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The Demographic Transition Model (DTM)
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The Demographic Transition Model (DTM)

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  • 1. Population Change in England and Wales 1700-2000 0 10 20 30 40 50 60 1700 1750 1800 1850 1900 1950 2000 Birth Rate Death Rate Total Population
  • 2. Population Change Births Immigrants Deaths Emigrants Total Population Natural Increase Migration The total population of an area is the balance between 2 forces of change: natural increase and migration Natural increase is the balance between birth rates and death rates Inputs Outputs
  • 3. World Population Changes
  • 4. Global Natural Increase
  • 5. Doubling Time This map shows how long it will take for countries to double their population if it continued to grow at the present rate
  • 6. Demographic Transition Model Stage 1 Stage 2 Stage 3 Stage 4 Total Population Birth Rate Death Rate Natural Increase In Population Natural Decrease In Population Stage 5 ?
  • 7. Stage 1 High Fluctuating Total Population Birth Rate Death Rate Stage 1 • Low population – Increasing very slowly • High birth rate • High death rate • Tribes (Amazonia) • UK: pre-1780
  • 8. Stage 2 Early Expanding Total Population Birth Rate Death Rate Stage 2 • Population growing at faster rate • High but decreasing birth rate • Decreasing death rate • Sri Lanka/Bolivia • UK: 1780-1880
  • 9. Stage 3 Late Expanding Total Population Birth Rate Death Rate Stage 3 • Population still increasing, but rate of increase slowing down • Decreasing birth rate • Low death rate • Uruguay/China • UK: 1880-1940
  • 10. Stage 4 Low Fluctuating Total Population Birth Rate Death Rate Stage 4 • High population, almost stable • Low birth rate • Low death rate • Canada/USA • UK: post-1940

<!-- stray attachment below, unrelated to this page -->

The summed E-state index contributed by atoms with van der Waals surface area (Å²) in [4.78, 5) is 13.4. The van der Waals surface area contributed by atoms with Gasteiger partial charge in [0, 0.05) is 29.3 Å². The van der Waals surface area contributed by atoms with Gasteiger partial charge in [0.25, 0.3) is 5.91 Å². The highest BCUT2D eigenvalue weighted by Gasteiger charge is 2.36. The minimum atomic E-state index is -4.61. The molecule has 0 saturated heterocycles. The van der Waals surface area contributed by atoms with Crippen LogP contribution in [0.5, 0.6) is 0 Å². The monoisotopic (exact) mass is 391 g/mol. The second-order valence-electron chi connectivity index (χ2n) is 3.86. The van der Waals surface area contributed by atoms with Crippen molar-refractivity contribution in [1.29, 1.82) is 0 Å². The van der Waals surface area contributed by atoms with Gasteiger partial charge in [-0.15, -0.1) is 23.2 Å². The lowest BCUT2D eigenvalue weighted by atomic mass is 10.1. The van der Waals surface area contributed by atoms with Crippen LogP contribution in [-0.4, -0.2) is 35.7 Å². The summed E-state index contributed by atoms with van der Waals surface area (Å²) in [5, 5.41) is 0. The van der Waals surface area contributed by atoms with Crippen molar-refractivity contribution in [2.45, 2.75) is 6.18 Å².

• 11. Demographic Transition Model Stage 1 Stage 2 Stage 3 Stage 4 Total Population Birth Rate Death Rate Ethiopia/ Niger UK: pre-1780 Natural Increase In Population Natural Decrease In Population Sri Lanka/ Bolivia UK: 1780-1880 Uruguay/ China UK: 1880-1940 Canada/ USA UK: Post-1940
  • 12. Reasons What do you think the reasons are for the changes at each stage?
  • 13. Reasons for Stage 1 High Fluctuating Total Population Birth Rate Death Rate Stage 1 • Little access to birth control • Many children die in infancy so parents have more to compensate • Children are needed to work on the land • Some religions encourage large families • Death rates are high due to disease, famine, poor diet, poor hygiene, little medical science
  • 14. Reasons for Stage 2 Early Expanding Total Population Birth Rate Death Rate Stage 2 • Improvements in medical care • Improvements in sanitation and water supply • Quality and quantity of food produced improves • Transport and communications improve movements of food and medical supplies • Decrease in infant mortality
  • 15. Reasons for Stage 3 Late Expanding Total Population Birth Rate Death Rate Stage 3 • Increased access to contraception • Lower infant mortality rates so less need for bigger families • Industrialisation and mechanisation means fewer labourers required • As wealth increases, desire for material possessions takes over the desire for large families • Equality of women means they can follow a career rather than just staying at home
  • 16. Reasons for Stage 4 Low Fluctuating Total Population Birth Rate Death Rate Stage 4 • Rates fluctuate with ‘baby booms’ and epidemics of illnesses and diseases • Reasons for Stage 4 have improved and it stabilises
  • 17. Is there a Stage 5? ? ? ? Stage 5: Declining (or Depleting) Population
  • 18. Limitations What limitations do you think there could be with the model? • It does not include the influences of migration • It assumes that all countries will go through the same pattern • There is no time scale • Reasons for birth rates and death rates are very different in different countries • And finally, is there a stage 5?
  • 19. The End?